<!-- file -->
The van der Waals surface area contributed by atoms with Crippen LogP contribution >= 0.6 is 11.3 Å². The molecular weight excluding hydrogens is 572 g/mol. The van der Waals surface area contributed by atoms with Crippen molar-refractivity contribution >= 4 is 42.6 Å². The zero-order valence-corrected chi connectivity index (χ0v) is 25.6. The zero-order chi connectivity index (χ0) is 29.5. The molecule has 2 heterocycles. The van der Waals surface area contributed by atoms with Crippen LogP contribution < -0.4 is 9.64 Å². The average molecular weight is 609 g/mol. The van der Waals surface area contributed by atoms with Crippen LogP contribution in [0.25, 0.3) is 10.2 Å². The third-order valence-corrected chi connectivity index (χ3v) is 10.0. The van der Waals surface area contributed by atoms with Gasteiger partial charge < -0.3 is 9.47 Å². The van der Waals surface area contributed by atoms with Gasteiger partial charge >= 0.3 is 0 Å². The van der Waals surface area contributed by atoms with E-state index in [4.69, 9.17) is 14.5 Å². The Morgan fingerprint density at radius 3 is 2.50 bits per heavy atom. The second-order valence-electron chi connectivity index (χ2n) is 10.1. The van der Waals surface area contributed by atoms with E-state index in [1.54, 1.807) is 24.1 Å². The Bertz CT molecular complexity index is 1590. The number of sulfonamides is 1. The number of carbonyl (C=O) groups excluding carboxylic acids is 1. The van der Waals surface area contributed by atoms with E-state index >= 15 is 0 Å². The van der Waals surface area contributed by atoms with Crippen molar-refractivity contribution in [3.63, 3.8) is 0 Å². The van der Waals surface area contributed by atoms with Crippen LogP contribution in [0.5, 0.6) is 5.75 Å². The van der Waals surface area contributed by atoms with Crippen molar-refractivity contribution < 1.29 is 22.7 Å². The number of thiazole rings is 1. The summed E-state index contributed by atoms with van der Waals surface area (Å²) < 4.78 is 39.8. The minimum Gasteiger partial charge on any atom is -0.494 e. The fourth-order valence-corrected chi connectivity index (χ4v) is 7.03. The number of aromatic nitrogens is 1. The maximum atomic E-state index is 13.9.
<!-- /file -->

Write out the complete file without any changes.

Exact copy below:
The van der Waals surface area contributed by atoms with Crippen LogP contribution >= 0.6 is 11.3 Å². The molecular weight excluding hydrogens is 572 g/mol. The van der Waals surface area contributed by atoms with Crippen molar-refractivity contribution >= 4 is 42.6 Å². The zero-order valence-corrected chi connectivity index (χ0v) is 25.6. The zero-order chi connectivity index (χ0) is 29.5. The molecule has 2 heterocycles. The van der Waals surface area contributed by atoms with Crippen LogP contribution < -0.4 is 9.64 Å². The average molecular weight is 609 g/mol. The van der Waals surface area contributed by atoms with Crippen LogP contribution in [0.25, 0.3) is 10.2 Å². The third-order valence-corrected chi connectivity index (χ3v) is 10.0. The van der Waals surface area contributed by atoms with Gasteiger partial charge < -0.3 is 9.47 Å². The van der Waals surface area contributed by atoms with Gasteiger partial charge >= 0.3 is 0 Å². The van der Waals surface area contributed by atoms with E-state index in [4.69, 9.17) is 14.5 Å². The Morgan fingerprint density at radius 3 is 2.50 bits per heavy atom. The second-order valence-electron chi connectivity index (χ2n) is 10.1. The van der Waals surface area contributed by atoms with E-state index in [1.54, 1.807) is 24.1 Å². The Bertz CT molecular complexity index is 1590. The number of sulfonamides is 1. The number of carbonyl (C=O) groups excluding carboxylic acids is 1. The van der Waals surface area contributed by atoms with E-state index >= 15 is 0 Å². The van der Waals surface area contributed by atoms with Crippen molar-refractivity contribution in [3.63, 3.8) is 0 Å². The van der Waals surface area contributed by atoms with Crippen LogP contribution in [0.5, 0.6) is 5.75 Å². The van der Waals surface area contributed by atoms with Crippen molar-refractivity contribution < 1.29 is 22.7 Å². The number of thiazole rings is 1. The summed E-state index contributed by atoms with van der Waals surface area (Å²) < 4.78 is 39.8. The minimum Gasteiger partial charge on any atom is -0.494 e. The fourth-order valence-corrected chi connectivity index (χ4v) is 7.03. The number of aromatic nitrogens is 1. The maximum atomic E-state index is 13.9.